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Kevin Henry

So, "every accident investigation will discover hands not on the wheel"? Logically, then, putting your hands on the wheel - exactly as Tesla instructs - will guarantee that you don't get in an accident. Great! If that were true, then you'd be right that this finding isn't very interesting.

But of course you're ignoring all the possible alternative explanations for the accident. What if the driver had tried to turn, but the autopilot overruled him? What if the turning mechanism had malfunctioned? What if the battery had caught fire and the resulting smoke blocked the driver's view? And so on. The fact that the NTSB report didn't offer any of these alternative explanations, but instead offered an explanation implying that the accident could have been avoided if the driver had operated the car safely, is actually quite relevant.

Of course, it's also very important to understand why the car made the steering error in the first place, and why it didn't detect the obstruction. But the preliminary NTSB report offers no information on those topics.

As for why the car accelerated, that's no mystery. The car in front moved out of the way, and the Tesla didn't detect any other obstructions. Since it was moving at a speed slower than the target speed, it accelerated.

Finally, your question as to why the car was allowed to go above the speed limit is a strange one. I mean, why does your car, and every other car, allow you to go above the speed limit? There are social and technical reasons why we don't require cars to enforce speed limits, but they don't have anything to do with Tesla or this accident in particular.


KH: Thanks for participating in the conversation. You're missing my point about the nature of the evidence. The Wald problem addresses the issue of selection bias. I'm not drawing causal conclusions about what caused the accident; however, many people are, including yourself, proclaiming that the driver should have hands on wheel, with the presumption that it would have then avoided the accident. In fact, this line of thinking is perfectly aligned with my point that for the cars that crashed, you'll very likely find no hands on wheel.

As I am a data scientist, my concern is around how to improve the underlying algorithms to prevent a tragedy. It's clear that the algorithm failed to detect an impending danger, and in fact, made the wrong decision to accelerate.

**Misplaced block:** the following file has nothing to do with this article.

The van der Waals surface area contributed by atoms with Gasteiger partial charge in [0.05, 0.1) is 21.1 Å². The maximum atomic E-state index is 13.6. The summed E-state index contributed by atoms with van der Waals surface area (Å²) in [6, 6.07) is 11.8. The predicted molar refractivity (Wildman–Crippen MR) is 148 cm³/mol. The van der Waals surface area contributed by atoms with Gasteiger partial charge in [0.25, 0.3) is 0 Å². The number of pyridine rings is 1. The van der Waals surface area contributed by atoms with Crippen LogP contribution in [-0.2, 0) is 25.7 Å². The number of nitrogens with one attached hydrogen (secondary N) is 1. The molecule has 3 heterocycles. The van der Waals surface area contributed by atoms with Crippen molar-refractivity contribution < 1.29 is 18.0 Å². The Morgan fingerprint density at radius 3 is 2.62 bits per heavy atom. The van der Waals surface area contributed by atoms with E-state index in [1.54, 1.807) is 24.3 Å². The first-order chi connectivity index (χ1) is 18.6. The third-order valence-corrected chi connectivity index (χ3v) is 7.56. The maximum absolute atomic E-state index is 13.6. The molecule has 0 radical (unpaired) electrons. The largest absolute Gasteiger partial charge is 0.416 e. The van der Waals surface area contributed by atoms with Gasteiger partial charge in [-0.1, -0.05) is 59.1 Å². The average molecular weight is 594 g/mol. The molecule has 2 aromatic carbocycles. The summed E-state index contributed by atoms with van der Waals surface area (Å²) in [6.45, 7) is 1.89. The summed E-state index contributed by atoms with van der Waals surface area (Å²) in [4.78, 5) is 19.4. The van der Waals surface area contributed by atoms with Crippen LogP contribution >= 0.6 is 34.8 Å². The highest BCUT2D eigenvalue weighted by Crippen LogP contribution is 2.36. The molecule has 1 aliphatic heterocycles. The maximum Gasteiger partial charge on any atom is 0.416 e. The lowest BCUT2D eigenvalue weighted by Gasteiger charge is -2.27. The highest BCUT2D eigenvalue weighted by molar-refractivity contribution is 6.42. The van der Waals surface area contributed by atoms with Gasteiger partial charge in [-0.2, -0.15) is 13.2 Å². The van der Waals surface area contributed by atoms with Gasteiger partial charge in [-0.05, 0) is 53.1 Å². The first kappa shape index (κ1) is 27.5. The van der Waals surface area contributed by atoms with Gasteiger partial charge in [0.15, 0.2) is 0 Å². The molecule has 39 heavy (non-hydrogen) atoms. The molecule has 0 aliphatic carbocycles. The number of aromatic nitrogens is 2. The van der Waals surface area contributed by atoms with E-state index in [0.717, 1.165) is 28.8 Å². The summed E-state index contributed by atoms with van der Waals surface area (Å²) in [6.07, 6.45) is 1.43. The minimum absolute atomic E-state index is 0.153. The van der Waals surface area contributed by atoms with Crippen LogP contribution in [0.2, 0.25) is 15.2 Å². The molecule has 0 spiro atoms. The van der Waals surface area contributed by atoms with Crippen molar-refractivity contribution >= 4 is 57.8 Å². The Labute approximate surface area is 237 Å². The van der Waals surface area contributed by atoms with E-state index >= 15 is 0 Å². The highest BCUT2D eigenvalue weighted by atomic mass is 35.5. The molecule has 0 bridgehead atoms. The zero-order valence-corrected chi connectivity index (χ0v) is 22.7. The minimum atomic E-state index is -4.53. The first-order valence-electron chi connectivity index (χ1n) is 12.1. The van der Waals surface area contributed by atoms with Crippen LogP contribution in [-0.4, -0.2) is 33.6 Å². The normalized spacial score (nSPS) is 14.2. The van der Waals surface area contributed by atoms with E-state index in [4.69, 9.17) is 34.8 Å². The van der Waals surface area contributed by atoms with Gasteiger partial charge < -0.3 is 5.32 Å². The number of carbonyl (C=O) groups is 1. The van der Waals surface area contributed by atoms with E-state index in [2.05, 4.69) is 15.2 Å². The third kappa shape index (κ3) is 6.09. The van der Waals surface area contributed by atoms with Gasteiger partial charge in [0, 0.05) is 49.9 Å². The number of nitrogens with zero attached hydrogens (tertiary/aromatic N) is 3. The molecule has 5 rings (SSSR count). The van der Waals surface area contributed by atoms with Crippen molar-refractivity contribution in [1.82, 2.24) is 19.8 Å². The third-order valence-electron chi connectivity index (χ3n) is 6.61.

Re: speed limits. In the world of pure self-driving cars, should speed limits be enforced?

The NTSB report at this stage is descriptive. They have not offered any causal conclusions at all.

Glen DePalma

This point from NTSB is strange (wrong?): The car with the single driver was on the HOV lane, which should be in effect at that time in the morning.

Living in Sunnyvale, electric cars are allowed in HOV lanes. Are there exceptions anywhere? Every HOV lane I've seen allows for motorcycles and electric/hybrid cars.


GdP: Thanks for the correction. I was not aware that hybrids are allowed on all HOV lanes. The NTSB only points out the facts. I interpreted the HOV restrictions to be in place based on the 9:30 am time frame so it's not their mistake. This webpage is useful: https://arb.ca.gov/msprog/carpool/carpool.htm

Kevin Henry

I understand the point about Wald. The problem is that, in order to make it, you've had to assume something obviously untrue: that you can't get in an accident if your hands are on the wheel. You've simply assumed away a huge range of possible problems that people are concerned about when it comes to autonomous driving. What if the driver had tried to turn the wheel but the car hadn't let him? And so forth.

I agree that the report doesn't prove that the driver could have avoided the accident. It would be impossible to prove that. I agree that you would need data on avoided accidents to fully evaluate the performance of the car. That's obvious. The point is that the report is entirely consistent with what Tesla says about the car, and how to safely operate it. The fact that the report is consistent with that, and not inconsistent, is relevant and newsworthy.

Thinking about how to structure society—and algorithms—to make autonomous driving safe is laudable, but I think your attempts to tie it to this accident report have fallen well wide of the mark. Should society require the self-driving cars of the future to enforce speed limits? is a great question. Should the car in this particular accident have been allowed to exceed the speed limit? doesn't make much sense.

Antonio Rinaldi

If the driver take his hands on the wheel while autopilot is on, could the car steer against his will? I ask hoping that some expert in the field can reply.


KH: Let's see what you're saying: if the driver had hands on wheel, then the accident is the driver's fault and if the driver did not have hands on wheel, it's the driver's fault. So we conclude that all accidents are the driver's fault.

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